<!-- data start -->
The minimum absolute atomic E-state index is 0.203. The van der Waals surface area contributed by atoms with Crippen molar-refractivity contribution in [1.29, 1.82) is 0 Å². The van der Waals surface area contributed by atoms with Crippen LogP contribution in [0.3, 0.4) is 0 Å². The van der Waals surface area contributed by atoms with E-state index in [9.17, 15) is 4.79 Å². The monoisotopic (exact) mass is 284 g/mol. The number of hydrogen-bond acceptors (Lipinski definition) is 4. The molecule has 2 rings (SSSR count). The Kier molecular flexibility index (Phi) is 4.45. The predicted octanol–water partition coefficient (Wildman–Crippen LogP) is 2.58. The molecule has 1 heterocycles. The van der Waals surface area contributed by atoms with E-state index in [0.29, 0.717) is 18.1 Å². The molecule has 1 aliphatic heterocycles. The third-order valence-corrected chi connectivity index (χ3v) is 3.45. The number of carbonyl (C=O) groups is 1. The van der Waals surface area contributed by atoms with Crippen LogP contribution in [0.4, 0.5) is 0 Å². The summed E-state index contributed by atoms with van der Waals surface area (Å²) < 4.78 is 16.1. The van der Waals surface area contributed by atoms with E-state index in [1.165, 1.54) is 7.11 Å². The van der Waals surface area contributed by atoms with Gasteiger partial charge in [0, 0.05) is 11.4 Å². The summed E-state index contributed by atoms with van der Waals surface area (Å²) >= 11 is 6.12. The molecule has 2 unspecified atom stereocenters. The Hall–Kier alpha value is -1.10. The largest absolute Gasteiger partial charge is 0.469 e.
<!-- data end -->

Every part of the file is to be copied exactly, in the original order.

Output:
The minimum absolute atomic E-state index is 0.203. The van der Waals surface area contributed by atoms with Crippen molar-refractivity contribution in [1.29, 1.82) is 0 Å². The van der Waals surface area contributed by atoms with Crippen LogP contribution in [0.3, 0.4) is 0 Å². The van der Waals surface area contributed by atoms with E-state index in [9.17, 15) is 4.79 Å². The monoisotopic (exact) mass is 284 g/mol. The number of hydrogen-bond acceptors (Lipinski definition) is 4. The molecule has 2 rings (SSSR count). The Kier molecular flexibility index (Phi) is 4.45. The predicted octanol–water partition coefficient (Wildman–Crippen LogP) is 2.58. The molecule has 1 heterocycles. The van der Waals surface area contributed by atoms with E-state index in [0.29, 0.717) is 18.1 Å². The molecule has 1 aliphatic heterocycles. The third-order valence-corrected chi connectivity index (χ3v) is 3.45. The number of carbonyl (C=O) groups is 1. The van der Waals surface area contributed by atoms with Crippen LogP contribution in [0.4, 0.5) is 0 Å². The summed E-state index contributed by atoms with van der Waals surface area (Å²) < 4.78 is 16.1. The van der Waals surface area contributed by atoms with E-state index in [1.165, 1.54) is 7.11 Å². The van der Waals surface area contributed by atoms with Gasteiger partial charge in [0, 0.05) is 11.4 Å². The summed E-state index contributed by atoms with van der Waals surface area (Å²) >= 11 is 6.12. The molecule has 2 unspecified atom stereocenters. The Hall–Kier alpha value is -1.10. The largest absolute Gasteiger partial charge is 0.469 e.